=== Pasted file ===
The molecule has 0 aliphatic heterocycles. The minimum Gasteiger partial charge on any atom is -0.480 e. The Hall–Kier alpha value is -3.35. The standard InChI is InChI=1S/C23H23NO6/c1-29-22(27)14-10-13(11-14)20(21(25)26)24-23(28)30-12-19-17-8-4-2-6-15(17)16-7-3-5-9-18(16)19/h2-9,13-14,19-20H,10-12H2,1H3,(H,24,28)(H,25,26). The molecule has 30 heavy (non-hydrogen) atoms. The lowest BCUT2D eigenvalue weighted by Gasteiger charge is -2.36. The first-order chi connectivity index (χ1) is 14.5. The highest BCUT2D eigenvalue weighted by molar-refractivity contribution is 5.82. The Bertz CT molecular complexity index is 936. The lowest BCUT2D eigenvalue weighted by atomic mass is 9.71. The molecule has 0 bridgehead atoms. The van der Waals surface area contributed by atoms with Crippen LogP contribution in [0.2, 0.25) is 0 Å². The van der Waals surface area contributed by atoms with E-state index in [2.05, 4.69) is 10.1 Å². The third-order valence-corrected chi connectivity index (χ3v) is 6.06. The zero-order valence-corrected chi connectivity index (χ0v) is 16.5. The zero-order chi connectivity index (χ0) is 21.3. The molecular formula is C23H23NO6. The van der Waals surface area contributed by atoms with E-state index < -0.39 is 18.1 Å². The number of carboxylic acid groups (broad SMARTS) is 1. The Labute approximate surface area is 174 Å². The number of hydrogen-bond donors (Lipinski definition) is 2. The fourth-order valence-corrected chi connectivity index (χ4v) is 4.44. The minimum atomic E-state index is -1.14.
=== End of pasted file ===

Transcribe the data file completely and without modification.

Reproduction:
The molecule has 0 aliphatic heterocycles. The minimum Gasteiger partial charge on any atom is -0.480 e. The Hall–Kier alpha value is -3.35. The standard InChI is InChI=1S/C23H23NO6/c1-29-22(27)14-10-13(11-14)20(21(25)26)24-23(28)30-12-19-17-8-4-2-6-15(17)16-7-3-5-9-18(16)19/h2-9,13-14,19-20H,10-12H2,1H3,(H,24,28)(H,25,26). The molecule has 30 heavy (non-hydrogen) atoms. The lowest BCUT2D eigenvalue weighted by Gasteiger charge is -2.36. The first-order chi connectivity index (χ1) is 14.5. The highest BCUT2D eigenvalue weighted by molar-refractivity contribution is 5.82. The Bertz CT molecular complexity index is 936. The lowest BCUT2D eigenvalue weighted by atomic mass is 9.71. The molecule has 0 bridgehead atoms. The van der Waals surface area contributed by atoms with Crippen LogP contribution in [0.2, 0.25) is 0 Å². The van der Waals surface area contributed by atoms with E-state index in [2.05, 4.69) is 10.1 Å². The third-order valence-corrected chi connectivity index (χ3v) is 6.06. The zero-order valence-corrected chi connectivity index (χ0v) is 16.5. The zero-order chi connectivity index (χ0) is 21.3. The molecular formula is C23H23NO6. The van der Waals surface area contributed by atoms with E-state index < -0.39 is 18.1 Å². The number of carboxylic acid groups (broad SMARTS) is 1. The Labute approximate surface area is 174 Å². The number of hydrogen-bond donors (Lipinski definition) is 2. The fourth-order valence-corrected chi connectivity index (χ4v) is 4.44. The minimum atomic E-state index is -1.14.